0753 GMT August 25, 2019
Sorena Sattari, Iran’s Vice President for Science and Technology, participated at the event, reported Trend News Agency.
He noted that 60 percent of the parts required for the Peugeot 301 production would be provided by domestic output, which can be increased to 80 percent in the future.
Sattari also added that about 300 Iranian parts suppliers were hired to manufacture components for this car.
He further added that the sedan Peugeot 301 fully complies with international standards.
Sattari pointed out that Peugeot 301 is produced at IKCO, while the French company Peugeot left Iran as a result of US sanctions.
He added that it was assumed that French companies would provide all parts and equipment necessary for this car production.
“After the French giant Peugeot left Iran, this project was transferred to domestic manufacturers,” Sattari said. He emphasized that the production of this car requires 2,123 parts, adding that Iranian manufacturers made 565 of them.
According to the planned program, the Peugeot 301 will enter the Iranian car market by the end of 2019.
The Peugeot 301 is a compact car, produced by the French automaker Peugeot.
The original 301 is built at Peugeot’s Vigo plant in Spain, alongside its twin Citroen C-Elysee and has been manufactured in China since November 2013, and Nigeria since 2014.
On Sunday, Iranian Industry Minister Reza Rahmani said that despite US efforts to cripple Tehran’s economy, year-on-year comparison shows that the country’s domestic production has increased in the first quarter of the current Iranian year (March 21-June 21).
“US sanctions were imposed to hamper production in Iran, however, we are proud to announce that after 14 months of sanctions, the area has grown one percent in the first three months of the present Iranian year (starting March 21), in comparison with the corresponding period in last year,” Rahmani was quoted as saying by Fars News Agency.
“We did not let production decrease and that is a victory despite the difficulties we have had under sanctions,” he added.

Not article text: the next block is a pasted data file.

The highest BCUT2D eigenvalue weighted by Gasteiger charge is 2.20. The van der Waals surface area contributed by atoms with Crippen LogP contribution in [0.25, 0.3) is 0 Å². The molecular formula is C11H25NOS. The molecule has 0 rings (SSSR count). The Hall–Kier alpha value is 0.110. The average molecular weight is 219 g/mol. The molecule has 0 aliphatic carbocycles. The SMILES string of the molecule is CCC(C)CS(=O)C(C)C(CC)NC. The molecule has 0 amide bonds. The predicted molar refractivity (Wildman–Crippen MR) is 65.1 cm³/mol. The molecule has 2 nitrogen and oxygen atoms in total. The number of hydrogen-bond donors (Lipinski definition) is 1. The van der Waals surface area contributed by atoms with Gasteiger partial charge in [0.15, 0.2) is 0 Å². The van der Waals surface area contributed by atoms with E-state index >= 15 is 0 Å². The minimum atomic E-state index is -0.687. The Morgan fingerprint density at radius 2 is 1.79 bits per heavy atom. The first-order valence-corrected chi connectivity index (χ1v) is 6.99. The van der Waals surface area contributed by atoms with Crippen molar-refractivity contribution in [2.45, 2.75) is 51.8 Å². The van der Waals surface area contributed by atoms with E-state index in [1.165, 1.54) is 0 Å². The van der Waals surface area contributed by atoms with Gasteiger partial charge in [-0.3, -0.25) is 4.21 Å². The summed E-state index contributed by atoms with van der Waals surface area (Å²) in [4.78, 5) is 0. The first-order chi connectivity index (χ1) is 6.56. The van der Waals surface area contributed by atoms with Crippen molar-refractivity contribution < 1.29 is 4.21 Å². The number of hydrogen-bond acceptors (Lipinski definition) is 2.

The minister underlined that the government seeks to increase exports under the current conditions and called for providing the ground for investors.
French carmaker PSA said on Monday that its sales slumped in the first half of the year as it pulled out of Iran and sales in China plunged by nearly two-thirds.
Half of the overall 12.8 percent drop in sales by the maker of Peugeot, Citroen, DS, Opel and Vauxhall brands to 1.9 million vehicles was due to halting operations in Iran to avoid falling foul of US sanctions on the country.
While the Chinese car market has been shrinking since last year, PSA has been hammered, with its sales plummeting by just over 60 percent to 64,000 vehicles in China and Southeast Asia.
Allied with its top investor, Chinese carmaker Dongfeng, PSA sold 742,000 vehicles in China in 2014, but sales have since spiraled lower as consumer tastes shifted.
PSA said it “is working on action plans with its partners to tackle current issues and lower the breakeven point” of its joint ventures in China, where foreign carmakers are required to work with local partners.
Sales in several other emerging markets were also hit hard, dropping by nearly 45 percent in Turkey and by half in Argentina.
PSA managed to resist a dip in European car sales, increasing its market share, thanks in part to Citroen, which managed to tempt more buyers.
With 1.68 million vehicles sold in Europe, the region now accounts for 88 percent of PSA’s overall sales, an increase of 11 percentage points from the same period last year.
Echoing a similar sense of economic progress on Sunday, the Director General of Port and Maritime Organization of Hormuzgan Province Allah Morad Afifipour announced that Iran’s first quarter non-oil exports from the southern port of Shahid Rajaei have increased by 10 percent compared with the corresponding period last year.
An increasing trend has been reported from other Iranian customs gates for the same three-month period.
Also on Sunday, the head of Markazi Customs Administration, Esmaeil Hosseini, said that more than 225 million dollars’ worth of non-oil commodities have been exported from the central Iranian province of Markazi in the first three months of the current local calendar year, which shows a year-on-year increase of four percent.
More than 381,479 tons of non-oil commodities have been exported from Markazi Province in the three-month period, Hosseini said.
He added that the figures show a four-percent growth in terms of value, and a 12-percent decline in terms of tonnage, compared with the same period last year.